Rapozos To The Rescue
Members of the Rapozo ancestral tree have been instrumental in returning ancient Hawaiian artifacts to their rightful place in Hawai‘i, and, in turn, the cultural items have brought their family together.
Three Hawaiian artifacts recently made their way back home to the Islands, thanks to the Rapozo ‘ohana. An ipu wai (water gourd) now permanently resides at Kaua‘i Museum; a moa pahe‘e (sliding dart used for makahiki games) was acquired by Lyman Museum in Hilo; and a Hawaiian bowl shaped like a goblet is in safekeeping at Bailey House Museum in Wailuku.
“The gift to the museums was to evidence the extended family’s thanks for being part of Hawai‘i life, and to show that safeguarding Hawai‘i’s cultural life is all our kuleana,” says Wayne James Rapozo, who purchased the items from the Rainer Werner Bock collection during a spring 2017 auction in Paris. “My view is that without Hawai‘i’s many extended families, the cultural fabric of Hawai‘i would be at risk of fraying.”
Rapozo grew up in Pākalā on the westside of the island and now lives in London, where he is an international lawyer and management consultant. His great-great granduncle, Manuel Rapozo, and great-great-grandfather, Francisco Rapozo, arrived in Hawai‘i on the SS Hansa in the 1800s. They eventually made their way to Kaua‘i and are the basis for a large branch of the extended Rapozo family that, according to Wayne James, includes virtually every ethnic group comprising Hawai‘i’s rich cultural legacy.
Protecting that heritage and helping his ‘ohana — the same family involved in the Mark Zuckerberg litigation over their kuleana land — preserve the culture of Hawai‘i has been of utmost importance to Wayne James for as long as he can remember. In fact, since moving to London in the 1990s, he has made it a goal to get to every major auction to find historical Hawaiian items.
Prior to attending last year’s auction, where he acquired the three artifacts, he had made a list of 10 items that were of cultural significance that would be available. He was able to purchase six — three of which were donated immediately and the other three are currently being reviewed by cultural experts. He also made a point to connect with various family members, including those on Kaua‘i, who had nothing but clear support for his mission.
“I’m grateful to my cousin who was able to grab a number of significant pieces,” says Kanani Ornellas. She’s the mother of Talon Gage, 8, and Naviah, 5, who are descendants of Manuel Rapozo. “These are very, very special and sacred pieces,” she adds.
What’s more is that, not only have the artifacts allowed people to gain knowledge about the culture, but they also happened to bring members of the family together who had never met before. Ornellas and her keiki were introduced to Leola Togioka and her five children – Ailee, 10, Lian, 6, Maila, 5, Brynn, 3, and Hana, 1 — for the first time during a Kaua‘i Midweek interview at Kaua‘i Museum.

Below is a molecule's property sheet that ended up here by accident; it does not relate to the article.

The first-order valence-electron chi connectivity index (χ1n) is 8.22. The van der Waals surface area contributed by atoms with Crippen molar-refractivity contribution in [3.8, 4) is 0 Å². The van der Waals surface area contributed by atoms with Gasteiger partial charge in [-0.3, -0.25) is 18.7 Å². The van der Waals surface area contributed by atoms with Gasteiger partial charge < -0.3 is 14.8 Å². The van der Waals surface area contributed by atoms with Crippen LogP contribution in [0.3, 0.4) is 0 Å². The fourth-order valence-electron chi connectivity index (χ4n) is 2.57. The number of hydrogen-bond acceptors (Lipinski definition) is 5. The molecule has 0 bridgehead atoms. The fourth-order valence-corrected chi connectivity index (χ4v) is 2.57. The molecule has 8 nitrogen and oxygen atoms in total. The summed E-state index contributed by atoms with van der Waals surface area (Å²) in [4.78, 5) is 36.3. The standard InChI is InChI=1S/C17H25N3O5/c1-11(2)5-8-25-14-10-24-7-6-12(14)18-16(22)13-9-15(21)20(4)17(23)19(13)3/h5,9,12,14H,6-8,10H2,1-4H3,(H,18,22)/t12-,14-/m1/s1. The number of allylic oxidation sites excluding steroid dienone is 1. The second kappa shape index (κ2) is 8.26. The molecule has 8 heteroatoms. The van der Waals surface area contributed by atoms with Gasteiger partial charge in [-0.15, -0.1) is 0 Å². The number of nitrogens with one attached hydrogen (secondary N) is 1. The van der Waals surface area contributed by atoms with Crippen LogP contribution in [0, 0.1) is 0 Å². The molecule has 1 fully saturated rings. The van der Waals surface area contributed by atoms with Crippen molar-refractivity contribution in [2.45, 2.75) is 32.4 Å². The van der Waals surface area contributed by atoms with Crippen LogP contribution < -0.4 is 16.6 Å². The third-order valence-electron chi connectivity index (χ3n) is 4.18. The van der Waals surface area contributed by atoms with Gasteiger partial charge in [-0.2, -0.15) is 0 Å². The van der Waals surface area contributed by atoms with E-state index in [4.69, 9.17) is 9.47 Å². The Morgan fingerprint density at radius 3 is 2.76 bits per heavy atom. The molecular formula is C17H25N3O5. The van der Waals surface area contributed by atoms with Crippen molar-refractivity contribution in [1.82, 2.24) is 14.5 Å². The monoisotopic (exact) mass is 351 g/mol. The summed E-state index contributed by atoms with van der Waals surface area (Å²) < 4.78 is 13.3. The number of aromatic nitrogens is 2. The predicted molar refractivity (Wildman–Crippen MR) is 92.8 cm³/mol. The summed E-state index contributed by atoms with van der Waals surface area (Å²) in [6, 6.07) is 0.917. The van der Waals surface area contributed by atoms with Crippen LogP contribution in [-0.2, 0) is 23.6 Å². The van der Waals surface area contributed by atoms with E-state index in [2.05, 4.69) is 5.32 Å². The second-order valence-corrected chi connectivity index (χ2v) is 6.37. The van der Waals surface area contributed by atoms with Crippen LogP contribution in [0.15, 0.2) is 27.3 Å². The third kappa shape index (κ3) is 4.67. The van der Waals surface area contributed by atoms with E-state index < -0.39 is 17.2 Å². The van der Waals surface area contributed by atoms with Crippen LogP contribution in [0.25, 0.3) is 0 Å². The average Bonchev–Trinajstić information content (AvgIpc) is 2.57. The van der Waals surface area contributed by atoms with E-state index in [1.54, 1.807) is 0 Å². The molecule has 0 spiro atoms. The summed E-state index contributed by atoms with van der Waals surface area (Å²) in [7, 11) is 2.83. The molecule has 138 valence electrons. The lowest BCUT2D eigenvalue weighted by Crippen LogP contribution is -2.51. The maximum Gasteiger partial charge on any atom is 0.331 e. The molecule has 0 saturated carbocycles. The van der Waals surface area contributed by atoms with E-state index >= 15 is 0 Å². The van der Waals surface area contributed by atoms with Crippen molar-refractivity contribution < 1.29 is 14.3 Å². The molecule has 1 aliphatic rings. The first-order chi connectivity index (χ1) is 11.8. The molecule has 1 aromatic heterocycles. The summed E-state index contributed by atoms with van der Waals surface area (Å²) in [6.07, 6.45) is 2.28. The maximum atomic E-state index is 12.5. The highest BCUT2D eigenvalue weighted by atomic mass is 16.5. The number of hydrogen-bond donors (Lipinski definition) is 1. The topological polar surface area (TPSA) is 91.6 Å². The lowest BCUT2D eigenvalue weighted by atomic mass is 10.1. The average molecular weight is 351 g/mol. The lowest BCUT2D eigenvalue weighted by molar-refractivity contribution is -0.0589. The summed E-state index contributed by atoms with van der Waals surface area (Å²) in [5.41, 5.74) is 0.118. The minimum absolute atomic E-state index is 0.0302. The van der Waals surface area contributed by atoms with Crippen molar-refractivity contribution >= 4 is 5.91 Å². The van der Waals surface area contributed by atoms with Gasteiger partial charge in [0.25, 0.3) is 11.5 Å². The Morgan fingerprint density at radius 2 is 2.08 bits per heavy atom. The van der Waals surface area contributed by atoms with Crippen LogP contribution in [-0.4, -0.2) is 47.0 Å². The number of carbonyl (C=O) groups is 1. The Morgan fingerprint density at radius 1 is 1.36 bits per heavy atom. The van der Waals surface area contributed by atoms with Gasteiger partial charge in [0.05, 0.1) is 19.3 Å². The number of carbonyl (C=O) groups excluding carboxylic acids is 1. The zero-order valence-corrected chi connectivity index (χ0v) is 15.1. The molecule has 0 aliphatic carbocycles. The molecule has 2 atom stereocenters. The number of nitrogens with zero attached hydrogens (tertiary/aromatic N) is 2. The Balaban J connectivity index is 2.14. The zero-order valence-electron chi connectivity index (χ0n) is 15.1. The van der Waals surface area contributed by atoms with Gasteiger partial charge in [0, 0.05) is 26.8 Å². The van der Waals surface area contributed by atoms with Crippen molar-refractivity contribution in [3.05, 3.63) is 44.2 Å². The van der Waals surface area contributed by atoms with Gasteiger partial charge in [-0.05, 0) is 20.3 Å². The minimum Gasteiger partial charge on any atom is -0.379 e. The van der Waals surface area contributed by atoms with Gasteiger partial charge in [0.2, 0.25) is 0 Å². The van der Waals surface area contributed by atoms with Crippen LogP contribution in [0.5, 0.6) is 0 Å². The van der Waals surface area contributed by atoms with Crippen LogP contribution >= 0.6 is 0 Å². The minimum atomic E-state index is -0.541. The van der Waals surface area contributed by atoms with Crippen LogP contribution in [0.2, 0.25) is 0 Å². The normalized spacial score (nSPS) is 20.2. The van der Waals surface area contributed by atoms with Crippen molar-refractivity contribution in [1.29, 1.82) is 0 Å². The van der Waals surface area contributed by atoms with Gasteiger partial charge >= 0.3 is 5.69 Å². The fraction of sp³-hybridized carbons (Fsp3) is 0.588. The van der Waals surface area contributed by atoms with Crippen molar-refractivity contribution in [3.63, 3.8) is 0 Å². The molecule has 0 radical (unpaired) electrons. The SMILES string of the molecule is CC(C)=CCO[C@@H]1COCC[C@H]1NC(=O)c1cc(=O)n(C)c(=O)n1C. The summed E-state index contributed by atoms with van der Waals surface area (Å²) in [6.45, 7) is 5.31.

“We have to save all of these artifacts for our children to enjoy when they get older,” says Togioka, who is a descendant of Francisco Rapozo. “If we don’t preserve the culture, it will no longer be there for our children.”
Chucky Boy Chock, executive director of Kaua‘i Museum, says it was an honor to receive the ipu wai from the family.
“To know that Wayne (James) was trying hard to find the right artifact for Kaua‘i Museum shows his compassion and aloha to give back to a place he once lived,” he says.
The ipu wai, which is currently on display at the Līhu‘e repository, is suspected to have originated from Ni‘ihau and dates back to the 1700 or 1800s. The artifact remains in pristine condition with its still-intact shell that served as a cap to prevent water from spilling out.
What makes this gourd even more unique is that it is a small size and contains no designs. One theory for this is that the item was a device for the working man to quench his thirst, rather than used for formal ceremony.
“Easy to carry on a trip to the beach or the mountains or working in the yam fields without being a burden,” says Wayne James.
Chock says Kaua‘i Museum docents use the analogy of today’s Hydroflask to explain the use and function of the ipu wai to visitors. Guests of Kaua‘i Museum can also view a 1960s replica of the 1800s makahiki dart that Wayne James donated to the Lyman Museum.
While there isn’t a replica of the Hawaiian bowl shaped like a goblet at the local gallery, guests of Bailey House Museum on Maui can see the item, which is believed to have originated from Lahaina and dates back to the 1800s. What sets the bowl apart is that it is indicative of the changing times in Hawai‘i, when missionaries started to arrive, and was likely used as a chalice for wine during early Christian services.
“It is a fascinating piece because it shows Hawaiians adapting to new influences but with the materials they had and with great craftsmanship on display,” says Wayne James.
The Waimea High School grad wants to continue bringing as many cultural artifacts home as possible and plans to attend every Hawaiian and Pacific auction in Europe.
“The intent and hope is that our keiki have a point of pride and sense of dignity, and our kūpuna know they will not be forgotten by having something symbolically big in their name at Hawai‘i’s museums,” he adds.